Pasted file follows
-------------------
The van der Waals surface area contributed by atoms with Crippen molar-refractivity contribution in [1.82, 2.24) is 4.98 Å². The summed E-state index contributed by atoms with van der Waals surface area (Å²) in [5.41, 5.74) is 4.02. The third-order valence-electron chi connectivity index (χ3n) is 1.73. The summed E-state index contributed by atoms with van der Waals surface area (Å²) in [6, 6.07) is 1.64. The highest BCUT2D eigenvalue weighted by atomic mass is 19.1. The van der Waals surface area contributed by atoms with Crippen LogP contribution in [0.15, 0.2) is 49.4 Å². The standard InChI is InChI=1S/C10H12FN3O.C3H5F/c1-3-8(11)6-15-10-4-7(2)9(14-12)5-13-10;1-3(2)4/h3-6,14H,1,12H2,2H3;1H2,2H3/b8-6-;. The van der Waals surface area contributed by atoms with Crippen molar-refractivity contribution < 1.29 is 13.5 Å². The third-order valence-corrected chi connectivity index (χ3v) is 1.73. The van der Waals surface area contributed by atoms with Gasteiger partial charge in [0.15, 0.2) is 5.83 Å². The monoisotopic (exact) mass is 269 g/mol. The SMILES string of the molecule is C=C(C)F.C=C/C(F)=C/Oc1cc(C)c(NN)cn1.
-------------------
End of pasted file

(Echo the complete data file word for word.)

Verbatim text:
The van der Waals surface area contributed by atoms with Crippen molar-refractivity contribution in [1.82, 2.24) is 4.98 Å². The summed E-state index contributed by atoms with van der Waals surface area (Å²) in [5.41, 5.74) is 4.02. The third-order valence-electron chi connectivity index (χ3n) is 1.73. The summed E-state index contributed by atoms with van der Waals surface area (Å²) in [6, 6.07) is 1.64. The highest BCUT2D eigenvalue weighted by atomic mass is 19.1. The van der Waals surface area contributed by atoms with Crippen LogP contribution in [0.15, 0.2) is 49.4 Å². The standard InChI is InChI=1S/C10H12FN3O.C3H5F/c1-3-8(11)6-15-10-4-7(2)9(14-12)5-13-10;1-3(2)4/h3-6,14H,1,12H2,2H3;1H2,2H3/b8-6-;. The van der Waals surface area contributed by atoms with Crippen molar-refractivity contribution < 1.29 is 13.5 Å². The third-order valence-corrected chi connectivity index (χ3v) is 1.73. The van der Waals surface area contributed by atoms with Gasteiger partial charge in [0.15, 0.2) is 5.83 Å². The monoisotopic (exact) mass is 269 g/mol. The SMILES string of the molecule is C=C(C)F.C=C/C(F)=C/Oc1cc(C)c(NN)cn1.